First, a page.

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Automated WCAG Monitoring Community Group

Creating (semi-)automated tests for WCAG is key to affordable, large scale research. The tests are designed in a way that they are useable by people with a variety of skills. The results too should be informative, not just to developers, but to website managers, policy makers and disability advocates and others. The objective of this community is to create and maintain tests that can be implemented in large scale monitoring tools for web accessibility. These tests will be either automated, or semi-automated, in which tools assist non-expert users to evaluate web accessibility. By comparing the test results with results from expert accessibility evaluators, we aim to track the accuracy of the tests we've developed. This allows for an iterative improvement and adjustment of the tests as web development practices change and evolve. It also provides the statistical bases on which large scale accessibility monitoring and benchmarking can be built. This group will not publish specifications.

Note: Community Groups are proposed and run by the community. Although W3C hosts these conversations, the groups do not necessarily represent the views of the W3C Membership or staff.

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Successful Auto-WCAG workshop

The focus of the workshop was to examine how accessibility testing can be automated and writing of automatic tests. Eleven experts have shone their light on the field of automated accessibility testing. The workshop was held in Utrecht, Netherlands. Accessibility Foundation was the host.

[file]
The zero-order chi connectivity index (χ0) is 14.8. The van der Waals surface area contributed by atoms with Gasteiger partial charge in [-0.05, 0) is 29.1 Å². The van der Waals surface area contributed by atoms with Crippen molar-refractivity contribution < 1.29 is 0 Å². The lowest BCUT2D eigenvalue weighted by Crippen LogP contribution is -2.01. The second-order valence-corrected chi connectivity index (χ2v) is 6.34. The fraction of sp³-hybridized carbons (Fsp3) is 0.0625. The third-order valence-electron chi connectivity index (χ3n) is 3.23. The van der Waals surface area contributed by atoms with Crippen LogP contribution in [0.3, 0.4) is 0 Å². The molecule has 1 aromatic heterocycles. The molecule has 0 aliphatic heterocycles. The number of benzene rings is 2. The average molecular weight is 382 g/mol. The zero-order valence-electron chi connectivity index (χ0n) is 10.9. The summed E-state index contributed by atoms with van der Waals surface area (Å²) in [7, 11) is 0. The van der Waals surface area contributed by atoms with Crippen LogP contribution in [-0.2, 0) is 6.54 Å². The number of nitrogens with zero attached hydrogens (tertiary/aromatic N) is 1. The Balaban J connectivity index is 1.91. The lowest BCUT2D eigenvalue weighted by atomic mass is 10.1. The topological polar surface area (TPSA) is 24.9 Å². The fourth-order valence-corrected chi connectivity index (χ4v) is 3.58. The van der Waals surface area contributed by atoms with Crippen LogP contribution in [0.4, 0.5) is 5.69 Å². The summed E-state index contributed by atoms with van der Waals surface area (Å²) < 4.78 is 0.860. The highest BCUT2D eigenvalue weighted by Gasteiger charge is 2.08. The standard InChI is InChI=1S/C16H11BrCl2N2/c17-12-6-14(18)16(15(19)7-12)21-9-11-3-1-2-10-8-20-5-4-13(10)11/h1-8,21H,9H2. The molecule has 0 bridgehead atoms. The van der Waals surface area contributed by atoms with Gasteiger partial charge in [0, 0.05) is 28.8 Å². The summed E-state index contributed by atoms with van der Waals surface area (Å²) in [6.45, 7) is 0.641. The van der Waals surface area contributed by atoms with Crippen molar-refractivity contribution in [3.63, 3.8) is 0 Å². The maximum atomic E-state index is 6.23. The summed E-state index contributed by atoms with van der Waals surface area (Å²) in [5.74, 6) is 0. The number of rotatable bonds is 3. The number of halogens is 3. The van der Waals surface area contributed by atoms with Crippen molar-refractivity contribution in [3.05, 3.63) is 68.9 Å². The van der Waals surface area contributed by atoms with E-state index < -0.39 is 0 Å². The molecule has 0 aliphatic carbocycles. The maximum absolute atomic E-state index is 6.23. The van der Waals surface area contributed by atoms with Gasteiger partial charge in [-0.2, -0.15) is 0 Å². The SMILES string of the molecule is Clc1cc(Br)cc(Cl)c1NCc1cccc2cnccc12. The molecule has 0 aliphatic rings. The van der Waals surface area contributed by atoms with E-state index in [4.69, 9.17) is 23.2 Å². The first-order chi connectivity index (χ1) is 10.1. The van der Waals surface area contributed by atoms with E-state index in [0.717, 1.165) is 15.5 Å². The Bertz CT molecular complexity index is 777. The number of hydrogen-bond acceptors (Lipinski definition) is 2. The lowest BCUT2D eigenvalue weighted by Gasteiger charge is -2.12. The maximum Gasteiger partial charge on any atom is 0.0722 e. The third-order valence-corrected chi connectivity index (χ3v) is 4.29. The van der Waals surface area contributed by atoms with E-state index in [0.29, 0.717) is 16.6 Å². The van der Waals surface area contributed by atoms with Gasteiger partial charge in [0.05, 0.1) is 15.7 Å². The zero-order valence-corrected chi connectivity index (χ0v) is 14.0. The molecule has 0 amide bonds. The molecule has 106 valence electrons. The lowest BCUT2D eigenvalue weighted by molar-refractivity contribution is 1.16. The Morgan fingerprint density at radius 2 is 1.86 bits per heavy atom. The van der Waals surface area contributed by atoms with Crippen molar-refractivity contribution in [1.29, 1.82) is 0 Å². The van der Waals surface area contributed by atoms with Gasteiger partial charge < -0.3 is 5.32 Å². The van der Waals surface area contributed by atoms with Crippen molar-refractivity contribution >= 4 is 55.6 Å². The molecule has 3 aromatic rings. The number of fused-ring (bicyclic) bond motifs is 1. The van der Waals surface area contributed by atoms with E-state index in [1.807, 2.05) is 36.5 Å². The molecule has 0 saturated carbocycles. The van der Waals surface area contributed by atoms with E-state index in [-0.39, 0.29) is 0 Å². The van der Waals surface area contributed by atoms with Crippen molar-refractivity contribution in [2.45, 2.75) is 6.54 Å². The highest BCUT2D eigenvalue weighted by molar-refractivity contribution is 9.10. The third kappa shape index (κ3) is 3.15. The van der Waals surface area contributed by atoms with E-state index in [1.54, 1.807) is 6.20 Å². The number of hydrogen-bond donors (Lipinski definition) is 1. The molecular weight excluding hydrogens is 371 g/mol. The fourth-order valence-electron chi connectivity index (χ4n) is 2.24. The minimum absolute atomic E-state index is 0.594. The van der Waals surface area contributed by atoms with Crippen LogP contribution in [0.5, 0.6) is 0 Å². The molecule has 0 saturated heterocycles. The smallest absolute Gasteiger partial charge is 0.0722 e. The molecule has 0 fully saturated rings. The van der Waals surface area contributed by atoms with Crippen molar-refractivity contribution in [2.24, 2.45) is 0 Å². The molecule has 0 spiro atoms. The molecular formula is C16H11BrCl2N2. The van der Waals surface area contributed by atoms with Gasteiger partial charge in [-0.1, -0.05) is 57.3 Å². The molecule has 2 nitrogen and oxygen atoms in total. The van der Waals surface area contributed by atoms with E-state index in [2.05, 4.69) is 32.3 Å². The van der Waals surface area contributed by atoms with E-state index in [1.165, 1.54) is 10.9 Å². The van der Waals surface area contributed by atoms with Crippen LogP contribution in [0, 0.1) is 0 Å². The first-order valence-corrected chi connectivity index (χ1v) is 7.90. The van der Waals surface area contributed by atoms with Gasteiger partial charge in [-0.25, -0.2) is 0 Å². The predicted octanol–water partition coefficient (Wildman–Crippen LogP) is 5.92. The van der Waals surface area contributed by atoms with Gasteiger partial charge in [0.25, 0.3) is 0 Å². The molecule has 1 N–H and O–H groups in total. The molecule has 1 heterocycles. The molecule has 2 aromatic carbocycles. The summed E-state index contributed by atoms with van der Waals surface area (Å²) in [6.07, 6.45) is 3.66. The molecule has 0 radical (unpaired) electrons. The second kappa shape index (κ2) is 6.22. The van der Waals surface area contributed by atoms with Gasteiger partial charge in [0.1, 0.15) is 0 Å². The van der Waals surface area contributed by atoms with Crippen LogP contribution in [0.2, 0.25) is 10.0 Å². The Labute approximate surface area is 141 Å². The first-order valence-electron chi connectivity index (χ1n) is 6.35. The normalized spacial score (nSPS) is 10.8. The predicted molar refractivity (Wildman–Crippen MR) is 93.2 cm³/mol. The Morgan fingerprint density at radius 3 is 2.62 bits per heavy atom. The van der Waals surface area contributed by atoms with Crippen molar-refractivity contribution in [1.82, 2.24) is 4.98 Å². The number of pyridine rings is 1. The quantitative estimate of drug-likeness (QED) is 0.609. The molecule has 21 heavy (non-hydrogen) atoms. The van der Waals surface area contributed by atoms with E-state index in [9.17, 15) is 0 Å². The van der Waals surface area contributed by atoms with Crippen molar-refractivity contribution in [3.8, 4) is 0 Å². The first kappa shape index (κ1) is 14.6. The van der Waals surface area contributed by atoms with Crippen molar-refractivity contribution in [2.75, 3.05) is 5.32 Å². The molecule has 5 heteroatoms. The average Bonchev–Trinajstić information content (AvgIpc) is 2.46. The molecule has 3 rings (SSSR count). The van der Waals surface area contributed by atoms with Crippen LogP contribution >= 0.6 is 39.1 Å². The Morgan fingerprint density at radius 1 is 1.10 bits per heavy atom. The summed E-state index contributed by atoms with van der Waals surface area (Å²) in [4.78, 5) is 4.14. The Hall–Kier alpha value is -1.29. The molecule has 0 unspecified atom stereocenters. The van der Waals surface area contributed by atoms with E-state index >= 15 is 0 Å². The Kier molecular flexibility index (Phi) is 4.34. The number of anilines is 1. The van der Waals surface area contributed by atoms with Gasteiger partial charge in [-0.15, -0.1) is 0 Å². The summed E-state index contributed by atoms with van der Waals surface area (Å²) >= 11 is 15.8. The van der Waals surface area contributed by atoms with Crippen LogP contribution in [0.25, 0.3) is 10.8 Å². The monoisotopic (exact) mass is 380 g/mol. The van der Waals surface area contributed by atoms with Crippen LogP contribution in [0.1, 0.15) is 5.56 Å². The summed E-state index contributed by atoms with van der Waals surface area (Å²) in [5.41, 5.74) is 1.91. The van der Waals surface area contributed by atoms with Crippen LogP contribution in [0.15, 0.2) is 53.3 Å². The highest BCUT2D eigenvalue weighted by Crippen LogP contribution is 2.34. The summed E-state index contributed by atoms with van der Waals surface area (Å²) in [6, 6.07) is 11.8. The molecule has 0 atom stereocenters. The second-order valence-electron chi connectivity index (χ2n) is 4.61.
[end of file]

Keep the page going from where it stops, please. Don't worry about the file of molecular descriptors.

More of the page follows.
The eleven accessibility experts have worked hard to examine how accessibility testing can be automated. The latest developments in the field were discussed and further explored. There were also exploratory talks with the W3C for a closer cooperation.

In small groups, several test cases where examined and elaborated. The written test cases were then been reviewed and discussed by the group. Elements such as audio and video, longdesc attributes and the use of color are examined.

Besides the writing of test cases there were also user feedback sessions. Eric Eggert (W3C) led these sessions to test a new W3C WAI tool. Participants of the workshop gave in sessions of 20 minutes their feedback.

Every day there was an inspiring presentation. On the first day Shadi Abou-Zahra (W3C) told us everything about EARL. On Tuesday Eric Velleman (Accessibility Foundation) gave us insight into the Website Accessibility Conformance Evaluation Methodology (WCAM-EM) document. From California Jesse Beach (Facebook) gave, on the last day, a presentation about QUAIL 3 and open source automated testing.

Many components in the field of automated testing have been discussed and various test cases have been written. We worked on 15 test cases, 10 criteria have been addressed. Two test cases have been completed, and six test cases will have a final review in the coming weeks. After three productive days we can conclude that this workshop was a success.

Auto-WCAG workshop speakers confirmed!

We are proud to announce Shadi Abou-Zahra, Jesse Beach and Eric Velleman as speakers for the first Auto-WCAG workshop in June.

Shadi Abou-Zahra (W3C) will give a presentation about EARL, Jesse Beach (Facebook) shares her knowledge about Quail 3 and Eric Velleman (Accessibility Foundation) will talk about WCAG-EM.

The presentations will be held in the afternoon and will be broadcast live. The exact times and days will soon be announced.

About the event

The workshop is a three day event from the 15th to the 17th of June in Utrecht, The Netherlands. The primary focus of the workshop is to write and review additional test cases for automating WCAG conformance testing. The afternoon sessions will be broadcast for those unable to attend in person to participate online.

The program and extra information can be found on the Auto-WCAG wiki: Workshop June 2015